Recently a pamphlet for Christian children made its way around Facebook. It warned God’s little lambs to avoid grumpy sad people called “atheists.” The pamphlet, as it turns out, was satire, but it poked fun at some real stereotypes about atheists. A private school curriculum called Accelerated Christian Education, which claims placement in 6000 schools, includes cartoons in which the atheist characters are rude, mean and drunk; and bad things happen to them.
Stereotypes like these get echoed sometimes even in Christian books and lectures that are targeted at adults. I once attended a successful megachurch on the Sunday before Easter. The pastor wanted his audience to be clear that the resurrection of Jesus wasn’t merely some spiritual metaphor. “If the resurrection didn’t literally happen,” he shouted, “there is no reason for us to be here! If the resurrection didn’t literally happen—there are parties to be had! There are women to be had! There are guns to shoot! There are people to shoot!”
You caught the subtext? Atheists (and even liberal Christians) have no basis for morality. Nothing—and I mean nothing!—stands between a godless person and debauchery or lechery or even violence.
Population demographics suggest otherwise, of course. Atheism is far more common among elite scientists than among imprisoned criminals, for example, and some of the most peaceful and equitable societies on earth are also the least religious. But believers persist in fearing that godless people are amoral, that unfettered by religion the world would descend into the anarchy and bloodbath depicted in the Left Behind movies.
In reality, when asked about their moral values or what motivates them in life, atheists use words that sound downright spiritual, very much like the words religious people use in fact, with a few noteworthy differences. To create his book, A Better Life, Photographer Chris Johnson asked 100 atheists about what gives their lives joy and meaning. To some Christians the question is equivalent to asking an elephant where he gets his chocolate ice cream. The answers might surprise them even more. Themes include love and connection, compassion and service, legacy (leaving the world a little better), creativity and discovery, gratitude, transcendence, and wonder—all heightened by a sense that this one life is fleetingly transient and precious.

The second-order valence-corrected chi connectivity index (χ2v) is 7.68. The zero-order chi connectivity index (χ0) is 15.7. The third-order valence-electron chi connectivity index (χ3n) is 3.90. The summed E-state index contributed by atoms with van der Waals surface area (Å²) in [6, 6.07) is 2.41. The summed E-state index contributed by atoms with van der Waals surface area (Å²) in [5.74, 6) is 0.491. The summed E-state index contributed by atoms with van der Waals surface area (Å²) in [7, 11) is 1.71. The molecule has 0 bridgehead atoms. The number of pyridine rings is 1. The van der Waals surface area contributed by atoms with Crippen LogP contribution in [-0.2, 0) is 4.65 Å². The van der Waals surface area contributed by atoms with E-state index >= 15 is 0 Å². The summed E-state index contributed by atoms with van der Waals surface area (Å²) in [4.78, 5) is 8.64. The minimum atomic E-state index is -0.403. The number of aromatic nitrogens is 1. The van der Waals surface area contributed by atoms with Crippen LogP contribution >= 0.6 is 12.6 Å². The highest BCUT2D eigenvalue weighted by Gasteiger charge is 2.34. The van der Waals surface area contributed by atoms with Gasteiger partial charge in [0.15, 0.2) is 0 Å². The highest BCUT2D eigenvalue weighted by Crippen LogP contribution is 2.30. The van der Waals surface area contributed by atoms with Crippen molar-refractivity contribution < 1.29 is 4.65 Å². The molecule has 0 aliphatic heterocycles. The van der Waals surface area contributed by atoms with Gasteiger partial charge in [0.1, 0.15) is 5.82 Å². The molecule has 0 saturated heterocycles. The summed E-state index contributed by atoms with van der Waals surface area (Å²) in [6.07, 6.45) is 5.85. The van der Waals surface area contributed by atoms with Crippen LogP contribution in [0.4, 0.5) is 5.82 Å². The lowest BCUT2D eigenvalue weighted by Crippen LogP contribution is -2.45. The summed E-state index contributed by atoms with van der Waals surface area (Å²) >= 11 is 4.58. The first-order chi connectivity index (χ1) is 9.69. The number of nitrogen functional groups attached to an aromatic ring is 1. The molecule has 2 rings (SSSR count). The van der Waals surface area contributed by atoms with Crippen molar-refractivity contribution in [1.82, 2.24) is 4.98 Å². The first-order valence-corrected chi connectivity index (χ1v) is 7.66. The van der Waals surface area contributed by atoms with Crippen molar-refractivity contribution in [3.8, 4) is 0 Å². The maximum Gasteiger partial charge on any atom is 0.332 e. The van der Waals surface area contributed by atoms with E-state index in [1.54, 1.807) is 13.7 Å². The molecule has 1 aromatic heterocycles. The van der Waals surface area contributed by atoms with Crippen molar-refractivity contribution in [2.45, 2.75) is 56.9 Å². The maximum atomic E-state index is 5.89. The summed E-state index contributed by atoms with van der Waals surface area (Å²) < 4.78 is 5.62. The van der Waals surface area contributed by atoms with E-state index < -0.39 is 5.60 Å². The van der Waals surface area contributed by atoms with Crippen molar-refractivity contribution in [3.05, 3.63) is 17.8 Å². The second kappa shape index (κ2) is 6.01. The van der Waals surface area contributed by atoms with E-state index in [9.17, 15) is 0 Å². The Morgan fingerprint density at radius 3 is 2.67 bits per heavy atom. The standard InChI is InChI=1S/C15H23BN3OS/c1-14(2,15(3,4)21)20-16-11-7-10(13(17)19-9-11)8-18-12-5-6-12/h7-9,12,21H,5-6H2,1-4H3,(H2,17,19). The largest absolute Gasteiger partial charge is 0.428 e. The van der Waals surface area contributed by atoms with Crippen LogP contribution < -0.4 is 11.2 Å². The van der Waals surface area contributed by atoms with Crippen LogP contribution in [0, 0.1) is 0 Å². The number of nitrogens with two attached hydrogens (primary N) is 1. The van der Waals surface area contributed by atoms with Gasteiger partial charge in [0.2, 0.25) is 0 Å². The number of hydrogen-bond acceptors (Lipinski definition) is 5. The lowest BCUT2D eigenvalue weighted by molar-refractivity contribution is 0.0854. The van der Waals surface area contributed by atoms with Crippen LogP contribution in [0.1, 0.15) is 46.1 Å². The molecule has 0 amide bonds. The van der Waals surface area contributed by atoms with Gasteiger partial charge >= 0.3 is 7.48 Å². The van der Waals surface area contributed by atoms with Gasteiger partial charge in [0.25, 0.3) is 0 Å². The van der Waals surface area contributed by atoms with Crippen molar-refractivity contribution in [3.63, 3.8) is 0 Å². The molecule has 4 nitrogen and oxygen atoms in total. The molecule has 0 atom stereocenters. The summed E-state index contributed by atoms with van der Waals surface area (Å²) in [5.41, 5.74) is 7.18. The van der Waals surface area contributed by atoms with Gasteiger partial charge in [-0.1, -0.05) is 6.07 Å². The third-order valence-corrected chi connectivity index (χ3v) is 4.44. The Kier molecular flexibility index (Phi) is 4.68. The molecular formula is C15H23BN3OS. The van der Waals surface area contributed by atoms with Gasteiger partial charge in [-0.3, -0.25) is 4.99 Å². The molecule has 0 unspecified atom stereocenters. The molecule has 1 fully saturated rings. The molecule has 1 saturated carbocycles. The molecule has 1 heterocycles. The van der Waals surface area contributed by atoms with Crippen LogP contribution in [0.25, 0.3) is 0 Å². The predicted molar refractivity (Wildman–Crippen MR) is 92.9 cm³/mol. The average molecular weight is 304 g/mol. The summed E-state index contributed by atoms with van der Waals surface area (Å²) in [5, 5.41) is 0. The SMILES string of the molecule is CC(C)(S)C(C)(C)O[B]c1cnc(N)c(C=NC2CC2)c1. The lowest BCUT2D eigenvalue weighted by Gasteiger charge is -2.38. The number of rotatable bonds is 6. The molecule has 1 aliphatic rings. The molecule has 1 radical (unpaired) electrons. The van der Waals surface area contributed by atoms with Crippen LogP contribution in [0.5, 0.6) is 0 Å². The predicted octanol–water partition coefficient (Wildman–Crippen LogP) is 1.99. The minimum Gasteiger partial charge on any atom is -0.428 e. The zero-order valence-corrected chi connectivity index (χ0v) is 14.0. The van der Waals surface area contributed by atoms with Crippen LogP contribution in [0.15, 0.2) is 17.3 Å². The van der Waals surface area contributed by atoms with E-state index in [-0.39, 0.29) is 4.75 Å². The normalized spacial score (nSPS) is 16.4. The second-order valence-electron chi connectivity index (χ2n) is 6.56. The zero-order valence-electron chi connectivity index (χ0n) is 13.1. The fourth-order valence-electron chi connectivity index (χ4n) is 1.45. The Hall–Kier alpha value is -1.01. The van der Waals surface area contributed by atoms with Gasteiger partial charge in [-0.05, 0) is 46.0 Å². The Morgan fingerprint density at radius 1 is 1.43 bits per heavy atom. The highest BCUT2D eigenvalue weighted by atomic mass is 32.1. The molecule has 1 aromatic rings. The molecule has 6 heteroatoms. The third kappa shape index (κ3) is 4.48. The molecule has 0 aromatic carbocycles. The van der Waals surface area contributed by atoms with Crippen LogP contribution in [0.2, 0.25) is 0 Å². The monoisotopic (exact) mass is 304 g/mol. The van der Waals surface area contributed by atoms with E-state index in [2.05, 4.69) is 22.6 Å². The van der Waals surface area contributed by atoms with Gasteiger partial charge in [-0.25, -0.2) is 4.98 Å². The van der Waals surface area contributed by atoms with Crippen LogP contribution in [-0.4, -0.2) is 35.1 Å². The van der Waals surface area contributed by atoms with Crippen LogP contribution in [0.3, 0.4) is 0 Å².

Here are 20 short quotes from Johnson’s assemblage, each of which is crushingly at odds with the standard stereotype of the angry, selfish godless scrooge.
- Knowing there is a world that will outlive you, there are people whose well-being depends on how you live your life, affects the way you live your life, whether or not you directly experience those effects. You want to be the kind of person who has the larger view, who takes other people’s interests into account, who’s dedicated to the principles that you can justify, like justice, knowledge, truth, beauty and morality. – Steven Pinker, cognitive scientist
- In the theater you create a moment, but in that moment, there is a touch, a twinkle of eternity. And not just eternity, but community. . . . That connection is a sense of life for me. – Teller, illusionist
- We are all given a gift of existence and of being sentient beings, and I think true happiness lies in love and compassion. – Adam Pascal, musician and actor
- Being engaged in some way for the good of the community, whatever that community, is a factor in a meaningful life. We long to belong, and belonging and caring anchors our sense of place in the universe. – Patricia S. Churchland, neurophilosopher
- For me the meaning of life, or the meaning in life, is helping people and loving people . . . The real joy for me is when someone comes up to me and they want to just sit down and share their struggle. –Teresa MacBain, former minister
- Joy is human connection; the compassion put into every moment of humanitarian work; joy is using your time to bring peace, relief, or optimism to others. Joy gives without the expectation—or wish—of reciprocity or gratitude. . . . Joy immediately loves the individual in need and precedes any calculation of how much the giver can handle or whom the giver can help. – Erik Campano, emergency medicine
- Raising curious, compassionate, strong, and loving children—teaching them to love others and helping them to see the beauty of humanity—that is the most meaningful and joyful responsibility we have. – Joel Legawiec, pediatric nurse
- Anytime I hear someone say that only humans have a thoughtful mind, a loving heart, or a compassionate soul, I have to think that person has never owned a dog or known an elephant. – Aron Ra, Texas state director of American Atheists
- I find my joy in justice and equality: in all creatures having opportunities for enjoyment and being treated with fairness, as we all wish and deserve to be treated. . . . While I enjoy the positive feelings of self-improvement, this fire pales compared to the feeling of joy that comes from having contributed something to the greater good. – Lynnea Glasser, game developer